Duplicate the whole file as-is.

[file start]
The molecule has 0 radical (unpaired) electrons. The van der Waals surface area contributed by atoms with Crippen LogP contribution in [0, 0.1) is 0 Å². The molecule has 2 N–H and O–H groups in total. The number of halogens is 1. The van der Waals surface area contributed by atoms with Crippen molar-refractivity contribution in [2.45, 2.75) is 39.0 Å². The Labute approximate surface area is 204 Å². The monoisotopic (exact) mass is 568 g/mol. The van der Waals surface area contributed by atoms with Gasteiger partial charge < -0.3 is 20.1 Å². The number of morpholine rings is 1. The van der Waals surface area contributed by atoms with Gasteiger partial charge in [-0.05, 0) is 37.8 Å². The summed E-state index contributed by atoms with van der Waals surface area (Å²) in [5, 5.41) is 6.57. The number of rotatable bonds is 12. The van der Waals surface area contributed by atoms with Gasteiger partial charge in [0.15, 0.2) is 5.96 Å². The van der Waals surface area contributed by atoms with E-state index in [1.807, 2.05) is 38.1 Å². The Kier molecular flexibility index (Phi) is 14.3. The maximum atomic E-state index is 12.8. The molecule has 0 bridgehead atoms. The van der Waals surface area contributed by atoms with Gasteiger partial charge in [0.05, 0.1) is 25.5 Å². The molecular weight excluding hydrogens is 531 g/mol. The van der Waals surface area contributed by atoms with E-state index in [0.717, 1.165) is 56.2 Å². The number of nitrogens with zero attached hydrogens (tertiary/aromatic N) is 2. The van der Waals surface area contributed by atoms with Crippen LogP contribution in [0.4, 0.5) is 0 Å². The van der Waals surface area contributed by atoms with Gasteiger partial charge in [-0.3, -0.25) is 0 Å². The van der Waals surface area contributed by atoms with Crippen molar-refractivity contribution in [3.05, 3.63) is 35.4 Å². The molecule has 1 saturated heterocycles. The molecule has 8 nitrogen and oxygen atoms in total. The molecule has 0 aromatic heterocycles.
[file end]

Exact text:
The molecule has 0 radical (unpaired) electrons. The van der Waals surface area contributed by atoms with Crippen LogP contribution in [0, 0.1) is 0 Å². The molecule has 2 N–H and O–H groups in total. The number of halogens is 1. The van der Waals surface area contributed by atoms with Crippen molar-refractivity contribution in [2.45, 2.75) is 39.0 Å². The Labute approximate surface area is 204 Å². The monoisotopic (exact) mass is 568 g/mol. The van der Waals surface area contributed by atoms with Gasteiger partial charge < -0.3 is 20.1 Å². The number of morpholine rings is 1. The van der Waals surface area contributed by atoms with Gasteiger partial charge in [-0.05, 0) is 37.8 Å². The summed E-state index contributed by atoms with van der Waals surface area (Å²) in [5, 5.41) is 6.57. The number of rotatable bonds is 12. The van der Waals surface area contributed by atoms with Gasteiger partial charge in [0.15, 0.2) is 5.96 Å². The van der Waals surface area contributed by atoms with E-state index in [1.807, 2.05) is 38.1 Å². The Kier molecular flexibility index (Phi) is 14.3. The maximum atomic E-state index is 12.8. The molecule has 0 bridgehead atoms. The van der Waals surface area contributed by atoms with Gasteiger partial charge in [0.05, 0.1) is 25.5 Å². The molecular weight excluding hydrogens is 531 g/mol. The van der Waals surface area contributed by atoms with E-state index in [0.717, 1.165) is 56.2 Å². The number of nitrogens with zero attached hydrogens (tertiary/aromatic N) is 2. The van der Waals surface area contributed by atoms with Crippen LogP contribution in [0.4, 0.5) is 0 Å². The van der Waals surface area contributed by atoms with Gasteiger partial charge in [-0.3, -0.25) is 0 Å². The van der Waals surface area contributed by atoms with Crippen molar-refractivity contribution in [3.05, 3.63) is 35.4 Å². The molecule has 1 saturated heterocycles. The molecule has 8 nitrogen and oxygen atoms in total. The molecule has 0 aromatic heterocycles.